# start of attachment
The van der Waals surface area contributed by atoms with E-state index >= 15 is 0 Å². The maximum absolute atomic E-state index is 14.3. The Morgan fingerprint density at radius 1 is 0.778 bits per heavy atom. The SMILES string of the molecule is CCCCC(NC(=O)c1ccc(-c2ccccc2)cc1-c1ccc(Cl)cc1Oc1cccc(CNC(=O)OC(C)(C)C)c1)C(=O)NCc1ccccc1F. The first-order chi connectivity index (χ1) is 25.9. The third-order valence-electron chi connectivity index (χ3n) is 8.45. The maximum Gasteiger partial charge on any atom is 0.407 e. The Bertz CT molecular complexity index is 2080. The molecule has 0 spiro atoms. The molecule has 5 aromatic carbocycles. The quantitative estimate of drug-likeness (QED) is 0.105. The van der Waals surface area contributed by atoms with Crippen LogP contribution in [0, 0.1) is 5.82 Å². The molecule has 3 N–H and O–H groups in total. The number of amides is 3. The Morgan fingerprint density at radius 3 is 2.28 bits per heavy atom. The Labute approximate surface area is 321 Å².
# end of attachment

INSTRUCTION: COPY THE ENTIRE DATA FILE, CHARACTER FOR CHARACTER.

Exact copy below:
The van der Waals surface area contributed by atoms with E-state index >= 15 is 0 Å². The maximum absolute atomic E-state index is 14.3. The Morgan fingerprint density at radius 1 is 0.778 bits per heavy atom. The SMILES string of the molecule is CCCCC(NC(=O)c1ccc(-c2ccccc2)cc1-c1ccc(Cl)cc1Oc1cccc(CNC(=O)OC(C)(C)C)c1)C(=O)NCc1ccccc1F. The first-order chi connectivity index (χ1) is 25.9. The third-order valence-electron chi connectivity index (χ3n) is 8.45. The maximum Gasteiger partial charge on any atom is 0.407 e. The Bertz CT molecular complexity index is 2080. The molecule has 0 spiro atoms. The molecule has 5 aromatic carbocycles. The quantitative estimate of drug-likeness (QED) is 0.105. The van der Waals surface area contributed by atoms with Crippen LogP contribution in [0, 0.1) is 5.82 Å². The molecule has 3 N–H and O–H groups in total. The number of amides is 3. The Morgan fingerprint density at radius 3 is 2.28 bits per heavy atom. The Labute approximate surface area is 321 Å².